August 2012
Volume 12, Issue 9
Free
Vision Sciences Society Annual Meeting Abstract  |   August 2012
Comparing Reweighting Models in Perceptual learning: Optimal vs Proportional Hebbian
Author Affiliations
  • Craig Abbey
    Dept. of Psychological and Brain Sciences, University of California, Santa Barbara
  • Miguel Eckstein
    Dept. of Psychological and Brain Sciences, University of California, Santa Barbara
Journal of Vision August 2012, Vol.12, 768. doi:10.1167/12.9.768
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      Craig Abbey, Miguel Eckstein; Comparing Reweighting Models in Perceptual learning: Optimal vs Proportional Hebbian. Journal of Vision 2012;12(9):768. doi: 10.1167/12.9.768.

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Abstract

Classical Hebbian models of learning depend on weighting sensory inputs on the basis of their association with the feature to be learned. Performance improvement due to reweighting mechanisms arises from a more optimal use of discriminating features in the stimuli. In the domain of perceptual learning, two distinct algorithms have been proposed for iterative reweighting of sensory data in the presence of feedback. The first algorithm is a Hebbian weighting increment that consists of the product of the sensory input and a feedback constant (Petrov et al., 2005; Dosher & Lu, 2009). The second is a Bayesian approach in which reweighting is seen as the process of using posterior probabilities, a non-linear function of the sensory data, as priors in subsequent trials (Eckstein et al., 2004; Trenti et al., 2009). The purpose of this study is to compare these models of reweighting with human-observers in a simple visual task. Three observers participated in yes-no detection of a contrast increment to a Gaussian spatial profile appearing at any one of four possible locations. Each location included additive Gaussian-distributed contrast noise. When present, the increment appeared at the same location for a block of four consecutive trials. This allowed observers the chance to learn the relevant location and thereby exclude irrelevant locations from consideration, leading to improved performance. At the end of each block, subjects were asked to identify the target location as a secondary measure of learning. We find that for this visual task, classical models of learning based on a simple sensory-feedback product do not capture the rapid gains in performance and magnitude of noise-classification weights (Ahumada, 2002) as well as the ideal Bayesian reweighting algorithm. Our results suggest that, at the behavioral level, the process of learning can incorporate optimal reweighting schemes that go beyond simple association.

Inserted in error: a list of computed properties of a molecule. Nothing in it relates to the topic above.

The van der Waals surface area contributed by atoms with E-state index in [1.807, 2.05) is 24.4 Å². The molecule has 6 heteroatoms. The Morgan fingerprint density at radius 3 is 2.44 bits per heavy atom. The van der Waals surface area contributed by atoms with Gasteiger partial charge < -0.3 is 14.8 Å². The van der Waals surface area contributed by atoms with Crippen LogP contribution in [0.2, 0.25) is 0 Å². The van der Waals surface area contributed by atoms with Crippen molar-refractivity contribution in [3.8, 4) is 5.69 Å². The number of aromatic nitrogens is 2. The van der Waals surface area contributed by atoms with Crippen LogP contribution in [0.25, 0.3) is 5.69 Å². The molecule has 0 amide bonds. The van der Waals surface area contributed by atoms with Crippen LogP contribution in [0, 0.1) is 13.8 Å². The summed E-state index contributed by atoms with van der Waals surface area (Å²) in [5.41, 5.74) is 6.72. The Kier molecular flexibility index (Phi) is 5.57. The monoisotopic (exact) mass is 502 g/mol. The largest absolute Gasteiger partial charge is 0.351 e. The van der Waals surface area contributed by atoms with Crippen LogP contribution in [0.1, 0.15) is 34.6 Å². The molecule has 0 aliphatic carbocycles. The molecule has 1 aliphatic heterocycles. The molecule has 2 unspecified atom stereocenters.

Meeting abstract presented at VSS 2012

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